Class of 2023
Rhodes Scholar
A.B. Duke Scholar
Nakayama Scholar

Hometown: Phoenix, Arizona

Majors: Statistical Science and Public Policy
Minor: Chemistry

Hobbies: Health policy, geopolitics, music, hiking

Tell us about your Duke experience:

When I first learned that I had received the A.B. Duke scholarship, the decision was clear. Although I had always seen government and nonprofit work as my calling, the prospect of immense college loans threatened to divert me from this rewarding, but under-compensated career trajectory. At face value, the A.B. program allowed me to rekindle this dream and its financial value was more than enough to push me to Duke.

But once I actually arrived at Duke, I soon discovered another benefit of this scholarship. Before orientation week even started, I had already found a group of friends with whom I could enjoy the stress-free days of August. A welcoming community of upperclassmen scholars helped me navigate the labyrinth of opportunities at Duke and select the ones best suited for me. Their advice guided me through my journey from an aspiring engineer to a Public Policy and Statistics major interested in disability health policy. And throughout the whole process, the monthly dinners with my scholar class gave me something to look forward to during even the most stressful weeks. Over the past two years, the A.B. community has been my safety net that catches me when I am down and supports me at my best.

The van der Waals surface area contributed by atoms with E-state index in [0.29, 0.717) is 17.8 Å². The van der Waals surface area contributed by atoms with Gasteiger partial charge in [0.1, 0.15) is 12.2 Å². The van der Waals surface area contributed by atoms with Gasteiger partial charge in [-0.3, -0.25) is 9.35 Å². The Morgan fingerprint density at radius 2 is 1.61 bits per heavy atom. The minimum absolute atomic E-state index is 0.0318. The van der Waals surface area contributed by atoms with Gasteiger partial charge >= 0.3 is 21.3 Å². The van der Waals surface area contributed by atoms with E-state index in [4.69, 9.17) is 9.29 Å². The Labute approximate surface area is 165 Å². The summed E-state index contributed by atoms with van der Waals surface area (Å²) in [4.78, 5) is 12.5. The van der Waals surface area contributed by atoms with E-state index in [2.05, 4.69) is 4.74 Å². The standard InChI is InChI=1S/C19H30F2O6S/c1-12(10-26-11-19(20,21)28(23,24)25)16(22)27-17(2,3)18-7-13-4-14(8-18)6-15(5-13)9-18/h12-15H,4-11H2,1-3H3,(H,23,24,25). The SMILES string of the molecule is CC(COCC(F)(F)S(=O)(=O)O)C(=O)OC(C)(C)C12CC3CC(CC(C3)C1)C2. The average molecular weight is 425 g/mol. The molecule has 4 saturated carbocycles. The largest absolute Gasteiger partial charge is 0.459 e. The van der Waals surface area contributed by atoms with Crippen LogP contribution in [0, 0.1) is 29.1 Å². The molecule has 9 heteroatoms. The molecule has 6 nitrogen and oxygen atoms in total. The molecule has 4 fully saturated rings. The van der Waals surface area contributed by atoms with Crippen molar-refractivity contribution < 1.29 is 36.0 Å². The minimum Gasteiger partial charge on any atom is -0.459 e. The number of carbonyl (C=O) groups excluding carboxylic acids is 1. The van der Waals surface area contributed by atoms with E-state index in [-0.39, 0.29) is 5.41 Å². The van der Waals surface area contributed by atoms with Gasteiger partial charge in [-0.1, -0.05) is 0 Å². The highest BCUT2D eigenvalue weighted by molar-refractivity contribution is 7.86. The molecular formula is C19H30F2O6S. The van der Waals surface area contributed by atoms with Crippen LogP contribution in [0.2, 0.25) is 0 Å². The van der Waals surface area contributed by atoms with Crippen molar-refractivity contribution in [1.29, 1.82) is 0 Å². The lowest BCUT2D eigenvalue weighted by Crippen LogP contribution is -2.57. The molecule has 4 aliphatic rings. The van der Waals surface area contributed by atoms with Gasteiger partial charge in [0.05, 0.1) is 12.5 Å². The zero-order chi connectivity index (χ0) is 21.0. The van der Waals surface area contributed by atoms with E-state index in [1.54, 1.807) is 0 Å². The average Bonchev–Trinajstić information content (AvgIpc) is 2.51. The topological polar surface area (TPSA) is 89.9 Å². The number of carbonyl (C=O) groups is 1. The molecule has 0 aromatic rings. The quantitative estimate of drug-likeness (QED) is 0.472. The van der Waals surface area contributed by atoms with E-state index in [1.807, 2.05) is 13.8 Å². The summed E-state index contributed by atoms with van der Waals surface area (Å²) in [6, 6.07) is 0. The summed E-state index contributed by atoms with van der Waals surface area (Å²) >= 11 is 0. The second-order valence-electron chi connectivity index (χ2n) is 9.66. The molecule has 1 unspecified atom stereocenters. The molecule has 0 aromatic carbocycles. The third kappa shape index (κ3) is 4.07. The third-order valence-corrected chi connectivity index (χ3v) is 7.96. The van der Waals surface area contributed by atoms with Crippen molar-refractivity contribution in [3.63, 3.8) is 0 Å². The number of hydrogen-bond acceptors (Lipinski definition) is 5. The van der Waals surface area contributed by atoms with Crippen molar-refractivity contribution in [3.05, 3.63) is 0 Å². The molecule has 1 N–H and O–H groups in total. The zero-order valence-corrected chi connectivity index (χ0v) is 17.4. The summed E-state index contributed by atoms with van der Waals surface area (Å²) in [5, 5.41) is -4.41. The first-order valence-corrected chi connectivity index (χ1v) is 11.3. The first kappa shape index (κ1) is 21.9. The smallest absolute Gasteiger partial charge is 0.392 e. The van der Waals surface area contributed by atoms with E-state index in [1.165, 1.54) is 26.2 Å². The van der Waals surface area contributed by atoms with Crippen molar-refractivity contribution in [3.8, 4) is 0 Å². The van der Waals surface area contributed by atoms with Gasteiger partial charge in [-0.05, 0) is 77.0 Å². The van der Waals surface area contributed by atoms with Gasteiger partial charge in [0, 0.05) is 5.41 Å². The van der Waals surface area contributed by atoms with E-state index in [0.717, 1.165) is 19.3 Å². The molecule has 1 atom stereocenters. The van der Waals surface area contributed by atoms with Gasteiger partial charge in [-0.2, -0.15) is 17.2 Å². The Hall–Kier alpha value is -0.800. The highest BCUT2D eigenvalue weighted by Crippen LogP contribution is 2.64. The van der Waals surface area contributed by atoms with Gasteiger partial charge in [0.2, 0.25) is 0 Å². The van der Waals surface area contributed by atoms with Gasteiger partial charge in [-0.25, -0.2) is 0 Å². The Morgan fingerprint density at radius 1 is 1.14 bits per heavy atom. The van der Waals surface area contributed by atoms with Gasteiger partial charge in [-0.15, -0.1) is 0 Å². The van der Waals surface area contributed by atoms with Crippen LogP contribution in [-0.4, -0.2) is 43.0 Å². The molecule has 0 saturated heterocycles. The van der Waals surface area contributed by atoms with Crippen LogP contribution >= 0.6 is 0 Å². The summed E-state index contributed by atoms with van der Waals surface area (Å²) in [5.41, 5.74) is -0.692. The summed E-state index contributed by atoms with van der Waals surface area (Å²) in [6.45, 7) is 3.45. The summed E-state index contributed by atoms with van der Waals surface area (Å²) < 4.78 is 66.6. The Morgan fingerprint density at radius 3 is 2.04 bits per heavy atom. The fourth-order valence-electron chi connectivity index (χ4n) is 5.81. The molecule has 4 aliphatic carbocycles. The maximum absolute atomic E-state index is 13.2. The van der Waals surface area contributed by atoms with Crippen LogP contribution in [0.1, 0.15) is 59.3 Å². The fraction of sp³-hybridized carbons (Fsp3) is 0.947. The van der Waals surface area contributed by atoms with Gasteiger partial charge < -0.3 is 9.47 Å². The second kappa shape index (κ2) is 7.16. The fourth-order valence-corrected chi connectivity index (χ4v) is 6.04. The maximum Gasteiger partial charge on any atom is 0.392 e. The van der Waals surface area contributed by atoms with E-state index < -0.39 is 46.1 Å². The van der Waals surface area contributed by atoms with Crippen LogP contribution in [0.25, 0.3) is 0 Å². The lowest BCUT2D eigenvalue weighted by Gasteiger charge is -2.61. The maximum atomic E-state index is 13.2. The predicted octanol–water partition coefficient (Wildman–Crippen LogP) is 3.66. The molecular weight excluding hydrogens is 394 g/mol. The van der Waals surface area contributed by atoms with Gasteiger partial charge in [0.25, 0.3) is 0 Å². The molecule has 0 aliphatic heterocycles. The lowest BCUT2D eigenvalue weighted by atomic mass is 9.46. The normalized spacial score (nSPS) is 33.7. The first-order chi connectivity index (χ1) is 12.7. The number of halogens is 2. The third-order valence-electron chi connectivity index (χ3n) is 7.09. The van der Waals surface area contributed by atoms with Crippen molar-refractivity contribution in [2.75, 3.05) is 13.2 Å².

As I predicted, the financial and professional offerings of the A.B. program have allowed me to follow my dream career in public service. Academically, I’ve enrolled in advanced health policy courses that have taught me to approach pressing public health issues from a wide range of perspectives. Extracurricular-wise, I helped create the Disability Cultural Center and the Accessibility Invitational as the current co-president of Duke Disability Alliance. And off campus, I have interned at two state Medicaid agencies and have served on the advisory panel and board of two nonprofits dedicated to autism research. Most of these engagement would not be possible without the financial and social support of the A.B. program and I look forward to what adventures are to come.